- Easily changing your miles vs. cash strategy
- Earning cash to cover taxes and fees on awards
- Earning enough cash interest to cover taxes on the miles you earn
Let's focus on a few other ways to think about whether to earn miles, cash interest, or both.
Keeping your AAdvantage® Miles from Expiring
The simplest reason that you should open a Bask Mileage Savings Account is to easily keep your American Airlines account active.
American Airlines AAdvantage® miles expire if you don't have activity on your account in the past 24 months. That sets American Airlines apart from other airlines — such as Delta, United, and Southwest — whose miles and points don't expire.
During the pandemic, American Airlines paused the expiration of miles. But that pause only lasted through March 31, 2022. That means that AAdvantage® miles started expiring again as of April 1, 2022. April Fools Day timing aside, this is no joke!
Bask Bank makes it easy to avoid AAdvantage® miles expiration. By depositing just $10 in a Bask Mileage Savings Account, you'll earn around 2 miles per month. That activity will keep your AAdvantage® miles from expiring for as long as you keep your Mileage Savings Account.
Save Toward a Particular Award
Of course, there are many good reasons to keep more than $10 in your Bask Mileage Savings Account. Another strategy for allocating your funds would be to make a specific mileage goal for a future trip.
American Airlines still publishes an award chart with fixed prices from one region to another when you are flying with one of its partner airlines. Although these prices are subject to change, it doesn’t happen very often. And that gives you a great starting point to plan your savings allocation with a partner award flight in mind.
If your travel goal requires flights operated by American Airlines, it can be more difficult to figure out how many miles you’ll need. For American’s own flights, the cost in miles fluctuates with demand — much like the cost of airfare when paying cash. It’s still a great strategy to use your Bask Mileage Savings Account to get closer to your goal. But you’ll want to build in some extra time in case the price in miles goes up.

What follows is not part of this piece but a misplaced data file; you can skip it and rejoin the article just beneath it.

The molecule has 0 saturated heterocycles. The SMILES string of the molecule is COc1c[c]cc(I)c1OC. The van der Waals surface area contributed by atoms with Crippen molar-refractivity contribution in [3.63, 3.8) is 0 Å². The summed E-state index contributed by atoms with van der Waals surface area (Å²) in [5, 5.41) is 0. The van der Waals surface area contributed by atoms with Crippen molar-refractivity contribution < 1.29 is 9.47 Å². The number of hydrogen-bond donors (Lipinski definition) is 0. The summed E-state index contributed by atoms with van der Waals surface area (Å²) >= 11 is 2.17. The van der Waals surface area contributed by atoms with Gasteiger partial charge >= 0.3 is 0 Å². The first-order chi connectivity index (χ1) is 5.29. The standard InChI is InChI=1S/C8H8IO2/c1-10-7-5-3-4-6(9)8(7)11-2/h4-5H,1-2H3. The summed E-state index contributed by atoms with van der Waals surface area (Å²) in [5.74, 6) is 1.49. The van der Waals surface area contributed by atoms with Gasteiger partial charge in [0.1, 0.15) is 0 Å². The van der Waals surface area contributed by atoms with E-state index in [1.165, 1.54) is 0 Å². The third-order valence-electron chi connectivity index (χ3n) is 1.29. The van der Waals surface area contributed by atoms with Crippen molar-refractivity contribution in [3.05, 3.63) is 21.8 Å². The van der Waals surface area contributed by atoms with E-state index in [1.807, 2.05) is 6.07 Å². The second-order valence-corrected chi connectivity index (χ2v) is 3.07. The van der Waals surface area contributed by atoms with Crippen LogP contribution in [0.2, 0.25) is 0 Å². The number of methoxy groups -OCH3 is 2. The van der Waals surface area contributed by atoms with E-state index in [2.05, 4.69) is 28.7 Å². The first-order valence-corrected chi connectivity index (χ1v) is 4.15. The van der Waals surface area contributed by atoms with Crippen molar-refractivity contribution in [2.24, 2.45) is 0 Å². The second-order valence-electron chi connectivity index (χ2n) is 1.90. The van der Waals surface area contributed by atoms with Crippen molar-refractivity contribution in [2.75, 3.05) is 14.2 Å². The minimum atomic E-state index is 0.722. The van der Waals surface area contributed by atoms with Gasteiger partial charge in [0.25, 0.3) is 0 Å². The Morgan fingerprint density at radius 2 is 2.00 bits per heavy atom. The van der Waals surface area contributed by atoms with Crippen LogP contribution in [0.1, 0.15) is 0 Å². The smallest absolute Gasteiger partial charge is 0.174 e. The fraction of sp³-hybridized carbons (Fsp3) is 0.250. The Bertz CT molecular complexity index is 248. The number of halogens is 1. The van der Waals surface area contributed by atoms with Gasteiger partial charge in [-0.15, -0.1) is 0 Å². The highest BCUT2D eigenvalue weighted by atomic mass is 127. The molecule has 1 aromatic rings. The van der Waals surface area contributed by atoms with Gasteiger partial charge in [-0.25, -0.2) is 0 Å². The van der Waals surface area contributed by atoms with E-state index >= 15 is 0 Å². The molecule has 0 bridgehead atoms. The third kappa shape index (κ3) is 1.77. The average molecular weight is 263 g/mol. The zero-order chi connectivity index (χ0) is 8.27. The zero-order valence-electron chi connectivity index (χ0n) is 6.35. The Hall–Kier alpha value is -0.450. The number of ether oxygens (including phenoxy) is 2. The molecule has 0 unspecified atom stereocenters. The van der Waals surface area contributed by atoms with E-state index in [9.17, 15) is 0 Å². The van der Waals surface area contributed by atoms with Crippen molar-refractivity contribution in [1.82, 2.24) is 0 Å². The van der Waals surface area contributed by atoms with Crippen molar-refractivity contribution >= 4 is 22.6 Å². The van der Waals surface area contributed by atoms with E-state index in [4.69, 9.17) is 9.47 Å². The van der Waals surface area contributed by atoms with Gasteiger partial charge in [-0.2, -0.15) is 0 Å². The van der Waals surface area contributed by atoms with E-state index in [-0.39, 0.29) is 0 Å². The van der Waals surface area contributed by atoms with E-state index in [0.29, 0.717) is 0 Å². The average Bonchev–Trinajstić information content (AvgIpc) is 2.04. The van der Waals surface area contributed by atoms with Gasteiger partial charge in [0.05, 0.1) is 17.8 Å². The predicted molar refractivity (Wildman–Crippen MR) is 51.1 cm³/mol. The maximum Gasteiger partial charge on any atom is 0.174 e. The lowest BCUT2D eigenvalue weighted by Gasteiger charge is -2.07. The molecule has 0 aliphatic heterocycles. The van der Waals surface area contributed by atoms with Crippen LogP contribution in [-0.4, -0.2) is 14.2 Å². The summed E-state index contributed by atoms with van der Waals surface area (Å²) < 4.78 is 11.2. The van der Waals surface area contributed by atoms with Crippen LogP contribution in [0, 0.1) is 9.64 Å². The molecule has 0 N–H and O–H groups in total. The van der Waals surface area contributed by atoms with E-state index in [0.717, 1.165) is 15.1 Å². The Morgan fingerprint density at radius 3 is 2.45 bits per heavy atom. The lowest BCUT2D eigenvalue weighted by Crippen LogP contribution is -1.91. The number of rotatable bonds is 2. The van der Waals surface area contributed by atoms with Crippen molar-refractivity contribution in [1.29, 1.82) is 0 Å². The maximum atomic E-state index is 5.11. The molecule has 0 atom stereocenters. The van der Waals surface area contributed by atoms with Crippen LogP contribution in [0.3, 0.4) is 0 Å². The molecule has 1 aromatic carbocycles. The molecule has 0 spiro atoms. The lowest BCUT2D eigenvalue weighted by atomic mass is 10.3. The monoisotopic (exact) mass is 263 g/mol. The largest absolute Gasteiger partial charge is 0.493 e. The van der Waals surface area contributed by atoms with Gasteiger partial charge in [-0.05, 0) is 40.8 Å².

Flying to the Maldives
Say you want to fly to the Maldives. There's arguably no better way to do so than in Qatar Qsuite. And there's no better program to book Qatar Qsuite to the Maldives than AAdvantage®. A one-way, business-class award will cost you 70,000 AAdvantage® miles.
Say you currently have 115,000 miles in your account. You still need to gather another 25,000 miles to book a round-trip award — or one-way for two passengers.
The easiest way to close that gap would be to earn a credit card sign-up bonus or by transferring 75,000 Marriott Bonvoy points.
However, if you've tapped out those options, you can earn miles through the Bask Mileage Savings Account. How much you'd need to save depends on how soon you want to book the award. Here's approximately how much you'd need to save to earn 25,000 AAdvantage® miles:
- $10,000 for 12 months
- $20,000 for 6 months
- $30,000 for 4 months
- $40,000 for 3 months
Whether you're saving for a particular award or just trying to avoid mileage expiration, the Bask Mileage Savings Account is an excellent option for earning AAdvantage® miles. For those seeking to earn cash interest instead, you can earn an excellent rate by saving through the Bask Interest Savings Account — which recently increased rates to 5.1% APY.
Terms & Disclosures:
Bask Bank is a division of Texas Capital Bank. Member FDIC. The sum of your total deposits with (i) Bask Bank and (ii) Texas Capital Bank are insured up to $250,000. Additional coverage may be available depending on how your assets are held.
The annual percentage yield is effective as of Monday, June 12, 2023. Rate is variable and subject to change after account opening. There are no monthly account fees. If an account remains unfunded for fifteen (15) days, we reserve the right to close that account. Read Terms and Disclosures here.
AAdvantage® bonus miles are awarded within 10 business days upon meeting offer qualifications and may take 6 to 8 weeks to post to your AAdvantage® account. The value of this bonus offer will be reported to the IRS, and the recipient is responsible for any federal, state or local taxes on this offer.
American Airlines reserves the right to change the AAdvantage® program and its terms and conditions at any time without notice and to end the AAdvantage® program with six months notice. Any such changes may affect your ability to use the awards or mileage credits that you have accumulated. Unless specified, AAdvantage® miles earned through this promotion/offer do not count toward elite-status qualification or AAdvantage® Million Miler™ status. American Airlines is not responsible for products or services offered by other participating companies. For complete details about the AAdvantage® program, visit aa.com/aadvantage.